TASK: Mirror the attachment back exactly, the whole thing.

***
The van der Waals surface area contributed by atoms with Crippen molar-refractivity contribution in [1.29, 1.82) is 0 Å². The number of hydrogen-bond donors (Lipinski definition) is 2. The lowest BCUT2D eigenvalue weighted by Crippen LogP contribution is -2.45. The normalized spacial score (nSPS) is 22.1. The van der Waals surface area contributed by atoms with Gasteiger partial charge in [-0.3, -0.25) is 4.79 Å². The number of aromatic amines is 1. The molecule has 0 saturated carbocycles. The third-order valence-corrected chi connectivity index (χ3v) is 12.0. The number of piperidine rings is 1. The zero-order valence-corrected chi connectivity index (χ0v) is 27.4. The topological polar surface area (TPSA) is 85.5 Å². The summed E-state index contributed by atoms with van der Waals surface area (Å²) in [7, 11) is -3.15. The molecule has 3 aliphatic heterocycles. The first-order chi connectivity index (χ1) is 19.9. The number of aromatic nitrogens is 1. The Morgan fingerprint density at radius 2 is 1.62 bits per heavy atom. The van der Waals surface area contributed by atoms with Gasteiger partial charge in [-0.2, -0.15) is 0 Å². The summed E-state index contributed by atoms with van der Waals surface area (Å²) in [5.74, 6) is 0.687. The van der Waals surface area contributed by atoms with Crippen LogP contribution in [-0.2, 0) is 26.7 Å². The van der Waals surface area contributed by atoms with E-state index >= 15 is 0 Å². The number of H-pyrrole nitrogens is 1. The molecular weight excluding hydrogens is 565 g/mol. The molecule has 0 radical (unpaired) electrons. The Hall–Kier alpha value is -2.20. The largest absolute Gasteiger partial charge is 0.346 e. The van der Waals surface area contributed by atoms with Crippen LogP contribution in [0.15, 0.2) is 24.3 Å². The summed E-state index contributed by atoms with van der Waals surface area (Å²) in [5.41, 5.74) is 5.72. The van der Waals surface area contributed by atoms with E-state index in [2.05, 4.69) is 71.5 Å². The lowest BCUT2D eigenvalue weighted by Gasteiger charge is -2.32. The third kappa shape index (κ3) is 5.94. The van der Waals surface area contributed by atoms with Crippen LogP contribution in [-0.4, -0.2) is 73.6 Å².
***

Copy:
The van der Waals surface area contributed by atoms with Crippen molar-refractivity contribution in [1.29, 1.82) is 0 Å². The number of hydrogen-bond donors (Lipinski definition) is 2. The lowest BCUT2D eigenvalue weighted by Crippen LogP contribution is -2.45. The normalized spacial score (nSPS) is 22.1. The van der Waals surface area contributed by atoms with Gasteiger partial charge in [-0.3, -0.25) is 4.79 Å². The number of aromatic amines is 1. The molecule has 0 saturated carbocycles. The third-order valence-corrected chi connectivity index (χ3v) is 12.0. The number of piperidine rings is 1. The zero-order valence-corrected chi connectivity index (χ0v) is 27.4. The topological polar surface area (TPSA) is 85.5 Å². The summed E-state index contributed by atoms with van der Waals surface area (Å²) in [7, 11) is -3.15. The molecule has 3 aliphatic heterocycles. The first-order chi connectivity index (χ1) is 19.9. The number of aromatic nitrogens is 1. The Morgan fingerprint density at radius 2 is 1.62 bits per heavy atom. The van der Waals surface area contributed by atoms with Gasteiger partial charge in [-0.2, -0.15) is 0 Å². The summed E-state index contributed by atoms with van der Waals surface area (Å²) in [5.74, 6) is 0.687. The van der Waals surface area contributed by atoms with Crippen LogP contribution in [-0.2, 0) is 26.7 Å². The van der Waals surface area contributed by atoms with E-state index >= 15 is 0 Å². The number of H-pyrrole nitrogens is 1. The molecular weight excluding hydrogens is 565 g/mol. The molecule has 0 radical (unpaired) electrons. The Hall–Kier alpha value is -2.20. The largest absolute Gasteiger partial charge is 0.346 e. The van der Waals surface area contributed by atoms with Crippen LogP contribution in [0.15, 0.2) is 24.3 Å². The summed E-state index contributed by atoms with van der Waals surface area (Å²) in [5.41, 5.74) is 5.72. The van der Waals surface area contributed by atoms with E-state index in [2.05, 4.69) is 71.5 Å². The lowest BCUT2D eigenvalue weighted by Gasteiger charge is -2.32. The third kappa shape index (κ3) is 5.94. The van der Waals surface area contributed by atoms with Crippen LogP contribution in [-0.4, -0.2) is 73.6 Å².